For Mushinski, the decision about when to retire a horse might be different depending on whether he’s training for a client who is paying a day rate, or a member of his family, such as Mushinki’s wife, Donna, who presumably gets the family discount.
“Donna had a horse a few years ago named Blue Ribbon Dash, and we ran him until he was 10,” Mushinski said. “We had him in an 870-race at Retama and he had the 1 hole, and he never got beat from there. But this day, he ran as hard as he could and he got fourth, so we decided to bring him home and make a pony horse out of him.”
Another of Mushinski’s top horses was Sue Fikes’ homebred Loves Brown Sugar, a 2009 daughter of Prime Talent who had 11 first, six seconds and five thirds in 28 outs and won nearly $145,000.
“We will flush some embryos, but she still wants to run,” he said in 2013, about keeping the mare in training. “She’s sound and solid and wants to play the game, so we’ll keep going.”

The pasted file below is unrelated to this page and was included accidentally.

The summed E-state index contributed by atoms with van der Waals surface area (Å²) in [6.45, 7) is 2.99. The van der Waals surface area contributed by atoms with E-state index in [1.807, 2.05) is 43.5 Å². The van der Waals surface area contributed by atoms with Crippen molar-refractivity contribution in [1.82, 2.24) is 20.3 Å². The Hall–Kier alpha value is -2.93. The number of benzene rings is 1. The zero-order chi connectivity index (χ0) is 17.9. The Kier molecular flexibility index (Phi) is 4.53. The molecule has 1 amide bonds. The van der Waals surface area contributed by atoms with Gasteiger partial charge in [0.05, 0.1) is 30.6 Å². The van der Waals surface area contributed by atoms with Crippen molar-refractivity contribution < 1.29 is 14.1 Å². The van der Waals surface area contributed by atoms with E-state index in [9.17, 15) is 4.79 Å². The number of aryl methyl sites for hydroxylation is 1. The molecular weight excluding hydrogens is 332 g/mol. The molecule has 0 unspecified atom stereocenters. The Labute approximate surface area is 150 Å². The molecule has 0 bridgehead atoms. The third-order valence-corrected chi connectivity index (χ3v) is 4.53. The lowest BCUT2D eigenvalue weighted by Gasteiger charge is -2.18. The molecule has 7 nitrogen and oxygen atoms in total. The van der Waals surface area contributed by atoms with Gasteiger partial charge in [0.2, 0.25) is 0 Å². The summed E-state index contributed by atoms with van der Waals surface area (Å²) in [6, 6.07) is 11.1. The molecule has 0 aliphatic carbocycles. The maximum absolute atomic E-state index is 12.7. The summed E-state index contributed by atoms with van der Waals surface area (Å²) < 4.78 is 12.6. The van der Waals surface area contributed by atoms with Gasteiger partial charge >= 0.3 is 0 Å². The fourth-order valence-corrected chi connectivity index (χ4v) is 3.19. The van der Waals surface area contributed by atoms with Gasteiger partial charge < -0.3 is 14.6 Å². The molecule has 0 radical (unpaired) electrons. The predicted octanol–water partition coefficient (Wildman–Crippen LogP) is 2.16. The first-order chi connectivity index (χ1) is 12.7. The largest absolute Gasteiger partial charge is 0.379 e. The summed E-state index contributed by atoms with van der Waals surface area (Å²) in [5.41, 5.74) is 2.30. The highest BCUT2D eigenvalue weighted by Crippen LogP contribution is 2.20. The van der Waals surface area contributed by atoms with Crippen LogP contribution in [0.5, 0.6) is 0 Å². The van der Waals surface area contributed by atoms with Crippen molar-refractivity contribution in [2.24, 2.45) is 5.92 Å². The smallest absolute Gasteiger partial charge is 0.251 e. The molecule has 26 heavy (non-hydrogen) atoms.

As with what O’Dell said about sometimes giving up on a horse too soon, that could have happened with Loves Brown Sugar.
“When we started with her, she didn’t want to play,” Mushinski recalled. “Her first race she bucked from the starting gate to the finish line, and I mean the whole way. The next day at my barn, I couldn’t get anybody to come over; they didn’t want to ride the bucking horse. Then she bucked the jockey off on the backside during the warm-up before another race. She started off so bad. When they broke her, she bucked them off every day for two weeks, but she’s gritty and got determination and that makes a difference in a race.”